By Wendy Young |
As the natives of a relatively young nation, Americans don't have an especially strong sense of history. Recently I saw a list of players that baseball fans considered the best of all time. Hank Aaron, Willie Mays, Cal Ripken, Mickey Mantle, Sandy Koufax, and Bob Gibson deservedly made the list. The recent steroid all stars were also well represented. Conspicuous by their absence were stars like Walter "Big Train" Johnson, Hank Greenberg, Satchel Page, Josh Gibson, and other luminaries from the golden age of baseball. They are gone and forgotten by current fans.
The same lack of historical perspective extends to politics. The last presidential campaign is always the worst presidential campaign. The President Obama's and Mitt Romney's campaigns and their surrogates have given Americans many good reasons to be unhappy about the tone of the 2012 campaign. But is the 2012 presidential campaign any worse than the mud fest in 1800 between John Adams and Thomas Jefferson? Probably not.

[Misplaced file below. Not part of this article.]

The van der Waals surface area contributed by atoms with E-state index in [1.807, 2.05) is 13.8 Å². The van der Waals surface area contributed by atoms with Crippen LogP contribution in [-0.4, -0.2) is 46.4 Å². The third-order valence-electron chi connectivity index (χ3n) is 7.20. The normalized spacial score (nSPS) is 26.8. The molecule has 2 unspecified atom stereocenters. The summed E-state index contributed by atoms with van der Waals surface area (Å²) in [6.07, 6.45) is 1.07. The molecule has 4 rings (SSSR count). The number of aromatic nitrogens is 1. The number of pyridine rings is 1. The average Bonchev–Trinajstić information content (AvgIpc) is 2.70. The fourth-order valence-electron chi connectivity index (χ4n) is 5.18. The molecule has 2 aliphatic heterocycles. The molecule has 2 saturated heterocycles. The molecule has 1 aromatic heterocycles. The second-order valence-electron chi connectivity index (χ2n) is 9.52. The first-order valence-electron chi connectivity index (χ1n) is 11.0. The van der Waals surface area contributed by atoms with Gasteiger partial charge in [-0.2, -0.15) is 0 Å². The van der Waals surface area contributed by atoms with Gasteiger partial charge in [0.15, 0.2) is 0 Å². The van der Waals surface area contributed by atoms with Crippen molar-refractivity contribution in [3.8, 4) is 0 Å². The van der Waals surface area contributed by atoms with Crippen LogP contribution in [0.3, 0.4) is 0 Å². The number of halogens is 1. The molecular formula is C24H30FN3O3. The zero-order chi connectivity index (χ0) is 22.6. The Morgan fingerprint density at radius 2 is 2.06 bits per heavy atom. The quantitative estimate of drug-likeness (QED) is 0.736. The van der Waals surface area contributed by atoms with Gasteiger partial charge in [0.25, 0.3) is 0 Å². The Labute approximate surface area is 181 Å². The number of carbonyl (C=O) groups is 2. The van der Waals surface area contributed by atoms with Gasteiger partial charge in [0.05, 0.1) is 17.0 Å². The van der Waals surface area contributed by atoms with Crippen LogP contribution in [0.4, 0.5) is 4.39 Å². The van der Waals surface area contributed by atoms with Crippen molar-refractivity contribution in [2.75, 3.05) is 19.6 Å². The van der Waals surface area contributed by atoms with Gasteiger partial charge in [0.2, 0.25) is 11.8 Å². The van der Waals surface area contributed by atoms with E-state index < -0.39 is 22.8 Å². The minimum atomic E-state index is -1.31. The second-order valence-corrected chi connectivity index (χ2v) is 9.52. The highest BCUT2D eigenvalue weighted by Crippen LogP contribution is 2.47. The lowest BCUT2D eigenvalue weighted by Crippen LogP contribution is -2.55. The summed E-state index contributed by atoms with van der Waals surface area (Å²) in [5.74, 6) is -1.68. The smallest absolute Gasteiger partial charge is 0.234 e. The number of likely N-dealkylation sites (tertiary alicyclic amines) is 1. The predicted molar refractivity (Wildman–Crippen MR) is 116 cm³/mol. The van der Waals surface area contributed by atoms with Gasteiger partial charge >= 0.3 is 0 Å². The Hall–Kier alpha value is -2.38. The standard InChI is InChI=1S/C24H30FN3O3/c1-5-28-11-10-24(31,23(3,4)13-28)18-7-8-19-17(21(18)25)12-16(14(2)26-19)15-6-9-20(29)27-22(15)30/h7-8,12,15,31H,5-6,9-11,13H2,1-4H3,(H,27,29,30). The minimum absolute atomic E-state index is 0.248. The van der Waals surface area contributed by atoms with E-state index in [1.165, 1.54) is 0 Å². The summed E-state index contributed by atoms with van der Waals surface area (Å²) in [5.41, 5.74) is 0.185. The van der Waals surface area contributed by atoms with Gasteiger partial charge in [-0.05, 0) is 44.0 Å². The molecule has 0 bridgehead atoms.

Jefferson's allies suggested that Adams, who was the political leader of our War of Independence, was a "monarchist," which was a fighting word in those days. Adams was arrogant and pretentious, but he certainly wasn't a "royalist." Describing Adams as a "monarchist" was as stupid as calling Barack Obama a socialist. A friend of mind once said to me, "I am a socialist, and believe me, Barack Obama is no socialist."
The allies of Adams weren't much better. They apparently missed the many references to God in the Declaration of Independence and branded Jefferson an atheist, which he clearly wasn't. Jefferson believed in God, he just didn't believe in churches. Adams's supporters went even further than that to say that Jefferson would close churches and burn Bibles if he became president. Well Jefferson served as president for eight years and there is no record of Jefferson or any member of his administration shutting down a place of worship or burning any book, much less the Bible.
Get a grip. The 2012 contest for the White House is a nasty and negative campaign. But it certainly isn't the worst. But you can bet, people will say that the 2016 race is.
About Brad Bannon President of Bannon Communications Research
Jamie Chandler Political Scientist at Hunter College
Lara Brown Author of 'Jockeying for the American Presidency: The Political Opportunism of Aspirants'